But the general principle has a foundation in truth: Making a weird or unpleasant character likable is very hard. So we shouldn’t be too critical of editors or producers who tell us that it can’t be done – they’ve seen so many manuscripts and screenplays that tried to do it and failed miserably.
So if you know you’re writing for an audience of women or teenagers or blue-collar workers or college graduates, it’s a lot easier to win their sympathy if you make your main character, the one you want them to like, a woman or a teenager or a blue-collar worker or a college graduate. Unless there’s a compelling reason in the story to do otherwise, why borrow trouble?
Sympathy vs. Curiosity
While we tend to like characters that are like us, we also tend to be a little bored with them. It’s strangeness, not familiarity, that excites our curiosity. It’s hard to imagine a blander character than one who is exactly typical of a certain group. So even if you decide, for simplicity’s sake, to use a main character – Nora – who is a member of the same community as your intended audience, you must also find ways to make Nora different and intriguing. Giving her a few attributes in common with the target audience starts you on the road toward sympathy – but doesn’t get you very far along that road.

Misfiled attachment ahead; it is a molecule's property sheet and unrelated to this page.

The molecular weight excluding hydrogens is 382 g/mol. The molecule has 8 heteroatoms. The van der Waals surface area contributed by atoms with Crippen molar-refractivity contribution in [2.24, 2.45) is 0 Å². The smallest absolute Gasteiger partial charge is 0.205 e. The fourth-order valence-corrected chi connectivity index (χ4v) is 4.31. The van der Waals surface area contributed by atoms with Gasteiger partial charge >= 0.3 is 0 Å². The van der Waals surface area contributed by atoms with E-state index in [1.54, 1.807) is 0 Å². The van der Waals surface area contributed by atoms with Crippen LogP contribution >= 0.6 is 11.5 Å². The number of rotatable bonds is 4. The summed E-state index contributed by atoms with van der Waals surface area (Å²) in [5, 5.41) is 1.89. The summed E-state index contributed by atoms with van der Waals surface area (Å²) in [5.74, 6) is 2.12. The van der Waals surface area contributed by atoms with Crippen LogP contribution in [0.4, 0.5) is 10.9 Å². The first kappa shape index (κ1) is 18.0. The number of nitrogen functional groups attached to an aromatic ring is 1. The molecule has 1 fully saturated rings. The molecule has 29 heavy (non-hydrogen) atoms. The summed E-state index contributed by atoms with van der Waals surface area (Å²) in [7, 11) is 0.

Since no two women or teenagers or blue-collar workers or college graduates are exactly alike, you couldn’t possibly make Nora similar enough to everybody to attract the whole group anyway. The first impression that Nora gives the audience really has to accomplish no more than getting their attention. No matter whether the first impression was negative or positive, you will always end up relying on some of the other tools for creating lasting sympathy or antipathy.